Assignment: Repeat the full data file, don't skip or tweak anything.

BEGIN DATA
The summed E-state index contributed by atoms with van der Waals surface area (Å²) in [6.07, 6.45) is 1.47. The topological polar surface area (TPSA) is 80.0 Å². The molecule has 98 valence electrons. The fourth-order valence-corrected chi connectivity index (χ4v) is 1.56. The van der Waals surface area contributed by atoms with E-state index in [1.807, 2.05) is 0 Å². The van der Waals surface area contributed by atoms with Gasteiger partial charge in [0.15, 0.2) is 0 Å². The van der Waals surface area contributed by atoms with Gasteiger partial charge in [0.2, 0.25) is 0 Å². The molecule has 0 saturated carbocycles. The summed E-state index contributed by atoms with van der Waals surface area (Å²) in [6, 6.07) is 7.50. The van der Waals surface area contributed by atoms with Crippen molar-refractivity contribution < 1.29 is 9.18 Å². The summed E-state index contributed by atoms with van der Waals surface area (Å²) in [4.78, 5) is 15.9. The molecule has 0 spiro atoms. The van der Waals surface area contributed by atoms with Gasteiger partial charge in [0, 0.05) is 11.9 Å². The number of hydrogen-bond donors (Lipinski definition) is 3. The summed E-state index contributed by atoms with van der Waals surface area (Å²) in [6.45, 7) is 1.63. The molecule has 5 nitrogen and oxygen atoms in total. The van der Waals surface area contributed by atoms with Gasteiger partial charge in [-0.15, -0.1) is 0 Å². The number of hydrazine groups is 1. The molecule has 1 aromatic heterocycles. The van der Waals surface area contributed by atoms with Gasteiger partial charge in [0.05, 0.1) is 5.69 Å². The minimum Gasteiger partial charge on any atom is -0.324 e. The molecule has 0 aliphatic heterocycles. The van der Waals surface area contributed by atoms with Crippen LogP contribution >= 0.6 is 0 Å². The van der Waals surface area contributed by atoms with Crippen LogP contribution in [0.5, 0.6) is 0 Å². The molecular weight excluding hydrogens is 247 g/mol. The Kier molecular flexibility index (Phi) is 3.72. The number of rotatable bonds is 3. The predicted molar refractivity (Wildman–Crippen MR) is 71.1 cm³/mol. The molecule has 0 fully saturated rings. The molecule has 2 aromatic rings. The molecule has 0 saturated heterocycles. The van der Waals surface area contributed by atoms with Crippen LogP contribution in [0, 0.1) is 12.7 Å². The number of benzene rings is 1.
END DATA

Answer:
The summed E-state index contributed by atoms with van der Waals surface area (Å²) in [6.07, 6.45) is 1.47. The topological polar surface area (TPSA) is 80.0 Å². The molecule has 98 valence electrons. The fourth-order valence-corrected chi connectivity index (χ4v) is 1.56. The van der Waals surface area contributed by atoms with E-state index in [1.807, 2.05) is 0 Å². The van der Waals surface area contributed by atoms with Gasteiger partial charge in [0.15, 0.2) is 0 Å². The van der Waals surface area contributed by atoms with Gasteiger partial charge in [0.2, 0.25) is 0 Å². The molecule has 0 saturated carbocycles. The summed E-state index contributed by atoms with van der Waals surface area (Å²) in [6, 6.07) is 7.50. The van der Waals surface area contributed by atoms with Crippen molar-refractivity contribution < 1.29 is 9.18 Å². The summed E-state index contributed by atoms with van der Waals surface area (Å²) in [4.78, 5) is 15.9. The molecule has 0 spiro atoms. The van der Waals surface area contributed by atoms with Gasteiger partial charge in [0, 0.05) is 11.9 Å². The number of hydrogen-bond donors (Lipinski definition) is 3. The summed E-state index contributed by atoms with van der Waals surface area (Å²) in [6.45, 7) is 1.63. The molecule has 5 nitrogen and oxygen atoms in total. The van der Waals surface area contributed by atoms with Gasteiger partial charge in [-0.15, -0.1) is 0 Å². The number of hydrazine groups is 1. The molecule has 1 aromatic heterocycles. The van der Waals surface area contributed by atoms with Gasteiger partial charge in [0.05, 0.1) is 5.69 Å². The minimum Gasteiger partial charge on any atom is -0.324 e. The molecule has 0 aliphatic heterocycles. The van der Waals surface area contributed by atoms with Crippen LogP contribution >= 0.6 is 0 Å². The van der Waals surface area contributed by atoms with Crippen LogP contribution in [0.5, 0.6) is 0 Å². The molecular weight excluding hydrogens is 247 g/mol. The Kier molecular flexibility index (Phi) is 3.72. The number of rotatable bonds is 3. The predicted molar refractivity (Wildman–Crippen MR) is 71.1 cm³/mol. The molecule has 0 fully saturated rings. The molecule has 2 aromatic rings. The molecule has 0 saturated heterocycles. The van der Waals surface area contributed by atoms with Crippen LogP contribution in [0, 0.1) is 12.7 Å². The number of benzene rings is 1.